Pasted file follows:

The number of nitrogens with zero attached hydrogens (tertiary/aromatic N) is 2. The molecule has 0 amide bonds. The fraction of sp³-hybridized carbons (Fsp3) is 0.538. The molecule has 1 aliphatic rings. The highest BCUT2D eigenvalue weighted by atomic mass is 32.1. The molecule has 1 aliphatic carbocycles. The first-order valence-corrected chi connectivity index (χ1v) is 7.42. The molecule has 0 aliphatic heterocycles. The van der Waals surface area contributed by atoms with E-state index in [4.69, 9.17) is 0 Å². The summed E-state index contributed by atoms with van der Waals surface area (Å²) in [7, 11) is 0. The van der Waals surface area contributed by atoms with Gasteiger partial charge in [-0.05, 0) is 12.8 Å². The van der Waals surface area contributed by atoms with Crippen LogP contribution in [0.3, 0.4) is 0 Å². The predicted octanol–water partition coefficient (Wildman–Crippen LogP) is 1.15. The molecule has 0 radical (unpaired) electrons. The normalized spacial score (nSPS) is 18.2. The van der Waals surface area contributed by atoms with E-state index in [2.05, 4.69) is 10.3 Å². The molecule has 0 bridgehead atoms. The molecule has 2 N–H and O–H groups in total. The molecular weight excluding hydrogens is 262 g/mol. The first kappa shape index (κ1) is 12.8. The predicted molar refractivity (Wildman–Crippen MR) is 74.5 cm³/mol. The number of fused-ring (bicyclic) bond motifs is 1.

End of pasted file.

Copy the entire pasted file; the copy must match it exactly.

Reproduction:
The number of nitrogens with zero attached hydrogens (tertiary/aromatic N) is 2. The molecule has 0 amide bonds. The fraction of sp³-hybridized carbons (Fsp3) is 0.538. The molecule has 1 aliphatic rings. The highest BCUT2D eigenvalue weighted by atomic mass is 32.1. The molecule has 1 aliphatic carbocycles. The first-order valence-corrected chi connectivity index (χ1v) is 7.42. The molecule has 0 aliphatic heterocycles. The van der Waals surface area contributed by atoms with E-state index in [4.69, 9.17) is 0 Å². The summed E-state index contributed by atoms with van der Waals surface area (Å²) in [7, 11) is 0. The van der Waals surface area contributed by atoms with Gasteiger partial charge in [-0.05, 0) is 12.8 Å². The van der Waals surface area contributed by atoms with Crippen LogP contribution in [0.3, 0.4) is 0 Å². The predicted octanol–water partition coefficient (Wildman–Crippen LogP) is 1.15. The molecule has 0 radical (unpaired) electrons. The normalized spacial score (nSPS) is 18.2. The van der Waals surface area contributed by atoms with E-state index in [2.05, 4.69) is 10.3 Å². The molecule has 0 bridgehead atoms. The molecule has 2 N–H and O–H groups in total. The molecular weight excluding hydrogens is 262 g/mol. The first kappa shape index (κ1) is 12.8. The predicted molar refractivity (Wildman–Crippen MR) is 74.5 cm³/mol. The number of fused-ring (bicyclic) bond motifs is 1.